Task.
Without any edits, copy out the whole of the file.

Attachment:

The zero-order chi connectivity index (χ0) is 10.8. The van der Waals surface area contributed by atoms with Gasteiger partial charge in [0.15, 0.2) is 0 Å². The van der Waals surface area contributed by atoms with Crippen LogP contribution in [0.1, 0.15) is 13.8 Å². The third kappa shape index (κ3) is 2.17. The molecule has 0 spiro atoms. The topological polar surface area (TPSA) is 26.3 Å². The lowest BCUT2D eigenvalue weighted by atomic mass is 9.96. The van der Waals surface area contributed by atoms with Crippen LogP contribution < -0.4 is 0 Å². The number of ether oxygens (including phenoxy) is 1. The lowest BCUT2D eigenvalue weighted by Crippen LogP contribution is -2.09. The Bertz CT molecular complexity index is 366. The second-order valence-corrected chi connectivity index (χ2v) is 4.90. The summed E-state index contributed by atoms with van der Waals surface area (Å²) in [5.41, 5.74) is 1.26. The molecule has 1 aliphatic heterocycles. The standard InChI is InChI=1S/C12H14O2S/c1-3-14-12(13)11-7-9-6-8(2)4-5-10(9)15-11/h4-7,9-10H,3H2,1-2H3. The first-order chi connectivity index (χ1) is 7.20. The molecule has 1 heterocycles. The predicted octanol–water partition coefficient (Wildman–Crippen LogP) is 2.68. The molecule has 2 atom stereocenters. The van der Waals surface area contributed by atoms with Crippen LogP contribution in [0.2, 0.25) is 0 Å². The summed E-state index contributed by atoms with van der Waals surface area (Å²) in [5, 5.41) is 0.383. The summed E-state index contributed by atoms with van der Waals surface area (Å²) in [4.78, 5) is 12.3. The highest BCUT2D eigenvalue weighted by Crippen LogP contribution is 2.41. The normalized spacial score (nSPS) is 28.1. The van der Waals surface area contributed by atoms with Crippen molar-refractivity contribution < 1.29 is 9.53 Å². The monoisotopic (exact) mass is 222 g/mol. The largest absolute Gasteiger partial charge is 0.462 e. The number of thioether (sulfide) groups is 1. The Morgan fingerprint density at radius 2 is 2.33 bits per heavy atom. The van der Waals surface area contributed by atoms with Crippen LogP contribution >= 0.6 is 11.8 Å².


The zero-order chi connectivity index (χ0) is 10.8. The van der Waals surface area contributed by atoms with Gasteiger partial charge in [0.15, 0.2) is 0 Å². The van der Waals surface area contributed by atoms with Crippen LogP contribution in [0.1, 0.15) is 13.8 Å². The third kappa shape index (κ3) is 2.17. The molecule has 0 spiro atoms. The topological polar surface area (TPSA) is 26.3 Å². The lowest BCUT2D eigenvalue weighted by atomic mass is 9.96. The van der Waals surface area contributed by atoms with Crippen LogP contribution < -0.4 is 0 Å². The number of ether oxygens (including phenoxy) is 1. The lowest BCUT2D eigenvalue weighted by Crippen LogP contribution is -2.09. The Bertz CT molecular complexity index is 366. The second-order valence-corrected chi connectivity index (χ2v) is 4.90. The summed E-state index contributed by atoms with van der Waals surface area (Å²) in [5.41, 5.74) is 1.26. The molecule has 1 aliphatic heterocycles. The standard InChI is InChI=1S/C12H14O2S/c1-3-14-12(13)11-7-9-6-8(2)4-5-10(9)15-11/h4-7,9-10H,3H2,1-2H3. The first-order chi connectivity index (χ1) is 7.20. The molecule has 1 heterocycles. The predicted octanol–water partition coefficient (Wildman–Crippen LogP) is 2.68. The molecule has 2 atom stereocenters. The van der Waals surface area contributed by atoms with Crippen LogP contribution in [0.2, 0.25) is 0 Å². The summed E-state index contributed by atoms with van der Waals surface area (Å²) in [5, 5.41) is 0.383. The summed E-state index contributed by atoms with van der Waals surface area (Å²) in [4.78, 5) is 12.3. The highest BCUT2D eigenvalue weighted by Crippen LogP contribution is 2.41. The normalized spacial score (nSPS) is 28.1. The van der Waals surface area contributed by atoms with Crippen molar-refractivity contribution < 1.29 is 9.53 Å². The monoisotopic (exact) mass is 222 g/mol. The largest absolute Gasteiger partial charge is 0.462 e. The number of thioether (sulfide) groups is 1. The Morgan fingerprint density at radius 2 is 2.33 bits per heavy atom. The van der Waals surface area contributed by atoms with Crippen LogP contribution >= 0.6 is 11.8 Å².